The statistical significance of motif co-occurrence was calculated by the cumulative hypergeometric distribution function (30). The probability, P, of obtaining the number of co-occurrence equal to or higher than c purely by chance is calculated by the following equation:

equation image
(1)

where m1 and m2 are the number of motif1 and motif2, respectively, N the total number of introns examined and i the summation index. For example, if the numbers of motif1 and motif2 are 60 and 80, respectively, and 20 of them co-occur in the total of 800 introns, then the probability to have such co-occurrence purely by chance is calculated as 1.8 × 10−7.

Prediction of skipped exons in the human gene set

To evaluate whether the motif co-occurrence can be a strong indicator for alternative splicing, we predicted exon skipping in the Ensembl exon set (31) by using the motif co-occurrence and the conservation among the mammalian genomes. For this prediction, we used all Ensembl exons except for those identical with the exons identified in the initial RefSeq analysis. We considered a prediction to be correct if there is at least one for each transcript variant in ESTs from dbEST or mRNAs from GenBank. As a control, all internal exons of the Ensembl gene set are evaluated. The success rates between the predicted set and the control set are evaluated by χ2 test.

Exon skipping supported by RNA-Seq data

To further confirm our predictions of exon skipping, we used RNA-Seq data (5). From the GEO database at NCBI (29), we downloaded RNA-Seq data (the GEO accession number: GSE13652) for the following six tissues: brain, cerebral cortex, heart, liver, lung and skeletal muscle. For each prediction of exon skipping, we created a 64-nt-long splicing junction sequence, the 5′- and 3′-half of which are from upstream and downstream exons, respectively (5). Next, we mapped the short sequence reads on to the splicing junction sequence by using the bowtie program (32). To eliminate false positive hits, we did not allow any mismatches/indels. We also set a condition that at least five nucleotides of the read should overlap either the upstream or downstream exon.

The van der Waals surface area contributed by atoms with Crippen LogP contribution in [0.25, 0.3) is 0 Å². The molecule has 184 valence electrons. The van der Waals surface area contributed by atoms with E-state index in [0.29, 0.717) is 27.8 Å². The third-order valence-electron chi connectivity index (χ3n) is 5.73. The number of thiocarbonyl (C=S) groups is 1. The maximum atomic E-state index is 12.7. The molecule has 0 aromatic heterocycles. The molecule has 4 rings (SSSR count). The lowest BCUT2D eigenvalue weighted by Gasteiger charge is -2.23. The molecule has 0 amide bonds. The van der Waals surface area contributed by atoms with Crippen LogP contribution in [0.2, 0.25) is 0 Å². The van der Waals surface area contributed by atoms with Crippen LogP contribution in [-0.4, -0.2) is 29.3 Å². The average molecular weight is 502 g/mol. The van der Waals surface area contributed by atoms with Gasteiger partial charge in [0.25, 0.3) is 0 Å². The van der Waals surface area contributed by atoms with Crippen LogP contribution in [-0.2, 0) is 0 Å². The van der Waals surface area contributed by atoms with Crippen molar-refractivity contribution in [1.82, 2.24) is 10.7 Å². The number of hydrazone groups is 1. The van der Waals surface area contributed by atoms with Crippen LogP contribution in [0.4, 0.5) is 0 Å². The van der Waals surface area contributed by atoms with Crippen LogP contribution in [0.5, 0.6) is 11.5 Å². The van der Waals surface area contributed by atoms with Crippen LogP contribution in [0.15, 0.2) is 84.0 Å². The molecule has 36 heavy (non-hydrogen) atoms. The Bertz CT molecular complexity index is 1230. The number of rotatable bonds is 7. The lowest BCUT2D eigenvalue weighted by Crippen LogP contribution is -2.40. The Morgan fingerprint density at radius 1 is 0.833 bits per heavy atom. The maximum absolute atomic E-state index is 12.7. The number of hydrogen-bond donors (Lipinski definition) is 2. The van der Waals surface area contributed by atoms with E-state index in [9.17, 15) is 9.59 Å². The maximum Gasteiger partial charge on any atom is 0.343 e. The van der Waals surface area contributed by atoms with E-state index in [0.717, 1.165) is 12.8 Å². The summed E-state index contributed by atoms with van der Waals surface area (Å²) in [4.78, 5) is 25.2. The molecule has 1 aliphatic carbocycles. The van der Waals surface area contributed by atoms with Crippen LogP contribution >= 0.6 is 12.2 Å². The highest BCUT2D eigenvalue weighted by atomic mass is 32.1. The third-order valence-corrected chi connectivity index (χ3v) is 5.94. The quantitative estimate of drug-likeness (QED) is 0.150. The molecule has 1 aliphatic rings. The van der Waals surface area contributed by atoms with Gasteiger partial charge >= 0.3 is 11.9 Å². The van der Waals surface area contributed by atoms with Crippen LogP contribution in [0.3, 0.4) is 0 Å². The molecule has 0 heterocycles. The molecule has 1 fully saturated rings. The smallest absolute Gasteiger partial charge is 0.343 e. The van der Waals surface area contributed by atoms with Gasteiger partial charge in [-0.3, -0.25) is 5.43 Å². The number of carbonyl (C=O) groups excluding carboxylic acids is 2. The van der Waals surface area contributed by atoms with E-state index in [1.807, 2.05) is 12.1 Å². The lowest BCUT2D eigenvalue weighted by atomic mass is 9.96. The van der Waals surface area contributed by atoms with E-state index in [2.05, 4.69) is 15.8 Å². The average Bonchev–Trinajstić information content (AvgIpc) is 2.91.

To see if more tissue data can improve the detection rate of exon skipping events, we applied a re-sampling method to the existing data. Since we have data for six tissue samples, we counted the number of supported exon skipping for all possible combination from one to six samples, and the number of supported exon skipping is plotted along the number of tissue samples we used.

Reverse transcription polymerase chain reaction and amplification of splicing products

Poly (A)+ RNAs from the following 12 human tissues (or brain regions) were purchased from Clontech Laboratories, Inc.(Mountain View, CA): fetal brain, hippocampus and amygdala of adult brain, skeletal muscle, bone marrow, prostate, thymus, pancreas, heart, liver, kidney and testis. We did not use any cancer cell lines, because it is known that there are many cancer-specific alternative splicing events, which might bias the analysis (33). Using the poly (A)+ RNAs, single-stranded cDNAs were prepared as described previously (34). The polymerase chain reaction using the single-stranded cDNA as a template [Reverse transcription polymerase chain reaction (RT–PCR)] was carried out with an LA-Taq polymerase (Takara Bio, Inc., Shiga, JAPAN) in the presence of thermostable Rec A protein as described previously (35). Using thermostable Rec A, we could use the common PCR cycling conditions for all the primer sets given in Supplementary Table S1 as follows: denaturation step, 95°C for 1 min, 30 cycles of PCR consisting of 95°C for 15 s, annealing at 52°C for 30 s and extension at 72°C for 45 s. The final PCR cycle was followed by additional extension reaction at 72°C for 5 min. The PCR products were resolved on 4% NuSeive GTG agarose gel (Takara Bio Inc.) and then detected by fluorescent staining with ethidium bromide. After isolation of the PCR products on agarose gel, DNA sequencing of the PCR products was done on an ABI 3130 (Applied Biosystems, Foster City, CA) using a Big Dye Terminator v3.1 Cycle Sequencing kit (Applied Biosystems).